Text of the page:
A few times I have accidentally executed the command
sudo rm -rf /.
Is there a way how to prevent me from running this command? For example can I somehow disable it using the sudoers file?
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You can add a line like
%admin ALL = !/bin/rm -rf /
sudoers file to prevent the execution of the command with the specific options.
Or, if you want to exclude several commands, you can work with command aliases
Cmnd_Alias DANGEROUS_CMNDS=/bin/rm -rf /, /bin/rm -fr / %admin ALL=!DANGEROUS_CMNDS
You can also try to play it safe by using
Cmnd_Alias DANGEROUS_CMNDS=/bin/rm -rf /, /bin/rm -fr /, /bin/rm / *, /bin/rm * /, /bin/rm -rf / *, /bin/rm -rf * /, /bin/rm -fr / *, /bin/rm -fr* / %admin ALL=!DANGEROUS_CMNDS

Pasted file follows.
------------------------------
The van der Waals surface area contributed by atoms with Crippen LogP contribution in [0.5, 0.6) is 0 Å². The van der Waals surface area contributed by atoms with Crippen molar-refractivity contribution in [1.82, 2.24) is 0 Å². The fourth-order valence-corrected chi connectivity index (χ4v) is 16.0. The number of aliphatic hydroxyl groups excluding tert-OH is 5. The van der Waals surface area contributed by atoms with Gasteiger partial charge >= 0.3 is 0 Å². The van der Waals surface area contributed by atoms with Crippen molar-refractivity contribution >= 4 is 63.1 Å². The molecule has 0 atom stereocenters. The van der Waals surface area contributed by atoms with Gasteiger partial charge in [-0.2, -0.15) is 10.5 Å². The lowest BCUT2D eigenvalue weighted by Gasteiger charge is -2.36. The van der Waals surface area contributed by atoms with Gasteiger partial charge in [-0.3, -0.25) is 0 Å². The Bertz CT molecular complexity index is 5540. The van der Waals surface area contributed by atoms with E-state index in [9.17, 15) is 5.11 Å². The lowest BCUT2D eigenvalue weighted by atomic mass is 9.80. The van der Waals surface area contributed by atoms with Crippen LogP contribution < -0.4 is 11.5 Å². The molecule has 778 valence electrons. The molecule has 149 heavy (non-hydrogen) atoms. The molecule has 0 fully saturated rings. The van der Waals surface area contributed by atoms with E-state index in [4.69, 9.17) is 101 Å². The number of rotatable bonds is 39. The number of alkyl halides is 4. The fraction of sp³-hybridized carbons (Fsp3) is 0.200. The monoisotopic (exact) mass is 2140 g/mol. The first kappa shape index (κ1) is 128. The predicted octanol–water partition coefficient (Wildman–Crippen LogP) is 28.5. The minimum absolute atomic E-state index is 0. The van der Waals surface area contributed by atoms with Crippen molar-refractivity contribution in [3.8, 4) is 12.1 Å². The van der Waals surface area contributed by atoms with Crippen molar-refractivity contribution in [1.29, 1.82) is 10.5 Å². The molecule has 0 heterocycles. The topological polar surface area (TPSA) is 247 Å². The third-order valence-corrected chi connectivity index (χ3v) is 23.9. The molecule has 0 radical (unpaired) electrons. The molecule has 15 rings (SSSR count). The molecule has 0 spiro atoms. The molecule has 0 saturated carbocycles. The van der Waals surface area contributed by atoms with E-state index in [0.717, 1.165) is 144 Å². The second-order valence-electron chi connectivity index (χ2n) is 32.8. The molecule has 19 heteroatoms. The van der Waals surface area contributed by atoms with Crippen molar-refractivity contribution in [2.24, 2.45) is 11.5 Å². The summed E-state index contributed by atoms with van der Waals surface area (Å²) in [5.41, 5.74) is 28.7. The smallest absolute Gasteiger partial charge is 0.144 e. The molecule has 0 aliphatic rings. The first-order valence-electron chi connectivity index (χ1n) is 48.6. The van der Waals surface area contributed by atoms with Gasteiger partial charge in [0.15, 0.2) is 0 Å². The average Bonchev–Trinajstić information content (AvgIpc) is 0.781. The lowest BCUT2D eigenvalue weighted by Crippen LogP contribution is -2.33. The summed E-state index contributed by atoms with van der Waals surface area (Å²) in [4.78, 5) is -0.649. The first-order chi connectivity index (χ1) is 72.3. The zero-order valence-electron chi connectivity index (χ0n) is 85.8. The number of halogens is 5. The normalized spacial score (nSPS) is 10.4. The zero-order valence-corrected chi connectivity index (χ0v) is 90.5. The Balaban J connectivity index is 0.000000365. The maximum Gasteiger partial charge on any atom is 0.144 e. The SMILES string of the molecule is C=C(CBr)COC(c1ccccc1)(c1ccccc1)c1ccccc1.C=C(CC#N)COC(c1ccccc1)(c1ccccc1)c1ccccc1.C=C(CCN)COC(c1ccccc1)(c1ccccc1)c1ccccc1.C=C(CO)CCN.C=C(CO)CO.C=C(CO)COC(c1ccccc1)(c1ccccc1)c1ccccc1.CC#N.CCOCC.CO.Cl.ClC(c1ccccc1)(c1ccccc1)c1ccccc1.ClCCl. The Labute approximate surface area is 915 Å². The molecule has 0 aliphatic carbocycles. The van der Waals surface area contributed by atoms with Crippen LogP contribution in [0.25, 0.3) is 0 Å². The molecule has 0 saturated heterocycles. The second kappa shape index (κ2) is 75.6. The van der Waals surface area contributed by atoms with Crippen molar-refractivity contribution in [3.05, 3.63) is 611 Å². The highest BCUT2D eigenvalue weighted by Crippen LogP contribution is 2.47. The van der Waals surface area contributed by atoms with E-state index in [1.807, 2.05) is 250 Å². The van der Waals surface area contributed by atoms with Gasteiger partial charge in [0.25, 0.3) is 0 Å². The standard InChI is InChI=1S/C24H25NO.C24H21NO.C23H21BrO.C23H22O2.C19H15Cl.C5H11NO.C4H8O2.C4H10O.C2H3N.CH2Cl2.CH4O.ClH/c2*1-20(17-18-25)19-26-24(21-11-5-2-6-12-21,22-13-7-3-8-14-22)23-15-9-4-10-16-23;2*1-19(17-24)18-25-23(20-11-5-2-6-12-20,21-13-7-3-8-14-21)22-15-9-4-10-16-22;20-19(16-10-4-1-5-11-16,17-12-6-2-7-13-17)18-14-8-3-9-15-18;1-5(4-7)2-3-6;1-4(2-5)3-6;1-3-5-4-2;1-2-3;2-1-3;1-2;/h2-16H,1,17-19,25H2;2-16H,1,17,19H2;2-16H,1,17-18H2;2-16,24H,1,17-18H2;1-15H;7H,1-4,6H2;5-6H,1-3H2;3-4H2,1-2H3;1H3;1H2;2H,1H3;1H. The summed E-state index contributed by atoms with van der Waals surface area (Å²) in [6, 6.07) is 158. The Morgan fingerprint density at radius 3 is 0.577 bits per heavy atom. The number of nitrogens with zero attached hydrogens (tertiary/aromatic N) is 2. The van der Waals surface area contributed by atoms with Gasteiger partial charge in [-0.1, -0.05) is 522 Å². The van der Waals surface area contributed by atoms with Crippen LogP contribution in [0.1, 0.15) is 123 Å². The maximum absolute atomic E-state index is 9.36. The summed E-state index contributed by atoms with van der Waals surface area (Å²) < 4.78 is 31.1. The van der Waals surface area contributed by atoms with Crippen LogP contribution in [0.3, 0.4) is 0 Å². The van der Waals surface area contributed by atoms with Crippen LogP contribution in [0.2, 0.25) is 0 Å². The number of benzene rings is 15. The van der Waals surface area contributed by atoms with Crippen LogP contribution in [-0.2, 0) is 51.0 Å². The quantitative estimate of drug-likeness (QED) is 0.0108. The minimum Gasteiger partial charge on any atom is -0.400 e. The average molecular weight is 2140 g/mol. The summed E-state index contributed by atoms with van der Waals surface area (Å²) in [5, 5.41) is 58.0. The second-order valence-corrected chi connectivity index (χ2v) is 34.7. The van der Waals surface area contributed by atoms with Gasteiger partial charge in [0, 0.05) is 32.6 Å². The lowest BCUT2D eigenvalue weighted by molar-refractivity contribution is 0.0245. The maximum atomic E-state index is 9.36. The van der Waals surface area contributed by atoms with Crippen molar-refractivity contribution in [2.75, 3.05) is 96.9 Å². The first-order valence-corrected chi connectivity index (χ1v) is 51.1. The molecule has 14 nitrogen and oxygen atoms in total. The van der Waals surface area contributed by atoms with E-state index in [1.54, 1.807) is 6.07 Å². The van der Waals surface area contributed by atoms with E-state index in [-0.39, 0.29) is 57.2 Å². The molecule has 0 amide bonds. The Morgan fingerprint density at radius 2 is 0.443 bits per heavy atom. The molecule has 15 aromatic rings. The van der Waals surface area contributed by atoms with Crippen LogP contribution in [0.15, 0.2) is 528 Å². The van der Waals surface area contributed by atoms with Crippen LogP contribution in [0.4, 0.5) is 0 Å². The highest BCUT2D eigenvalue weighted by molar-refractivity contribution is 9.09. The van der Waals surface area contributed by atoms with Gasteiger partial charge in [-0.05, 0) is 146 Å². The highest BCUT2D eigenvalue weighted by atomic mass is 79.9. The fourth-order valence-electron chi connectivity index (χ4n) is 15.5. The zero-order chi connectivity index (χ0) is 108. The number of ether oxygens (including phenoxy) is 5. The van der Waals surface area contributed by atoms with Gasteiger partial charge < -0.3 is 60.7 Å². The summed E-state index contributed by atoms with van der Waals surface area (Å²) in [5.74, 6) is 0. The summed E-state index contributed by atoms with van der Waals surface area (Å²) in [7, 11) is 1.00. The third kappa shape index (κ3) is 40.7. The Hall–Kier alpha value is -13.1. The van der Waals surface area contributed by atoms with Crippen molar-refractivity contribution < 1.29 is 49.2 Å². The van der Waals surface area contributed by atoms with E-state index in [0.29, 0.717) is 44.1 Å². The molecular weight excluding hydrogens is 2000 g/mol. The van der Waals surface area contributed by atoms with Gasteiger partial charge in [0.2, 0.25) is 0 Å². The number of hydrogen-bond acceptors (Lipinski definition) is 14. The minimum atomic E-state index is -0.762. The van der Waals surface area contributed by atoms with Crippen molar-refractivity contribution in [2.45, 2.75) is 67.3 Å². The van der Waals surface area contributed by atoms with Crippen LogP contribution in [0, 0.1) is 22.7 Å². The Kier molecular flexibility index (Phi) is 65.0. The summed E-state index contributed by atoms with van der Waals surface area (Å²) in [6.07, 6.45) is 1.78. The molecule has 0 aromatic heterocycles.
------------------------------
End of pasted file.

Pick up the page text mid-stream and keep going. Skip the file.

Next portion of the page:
but there still might be other ways you can shoot yourself in the foot with
rm so be careful anyway.
But keep in mind that all matching is done on the full string of the command, so
sudo rm -rf /Volumes would still work (as would
cd /; sudo rm -rf .).
PS: By all means, use
sudo visudo to edit the
sudoers file and NEVER edit it directly
PPS: I obviously didn't test this with
rm (only with
I know you phrased the question in a way that makes me suspect you don't want to hear this answer, but you really should remove yourself from the sudoers file if you're prone to making the same mistake over and over.
The underlying problem is you haven't aliased
rm to be move to trash (which is clearly how you are using it currently and in the past) or otherwise forced
rm -r to be forced into
alias rm='/bin/rm -i'
You can always get around the alias with
command rm -rf whatever once you've trained your mind on when measure twice, cut once is needed for
rm -rf use.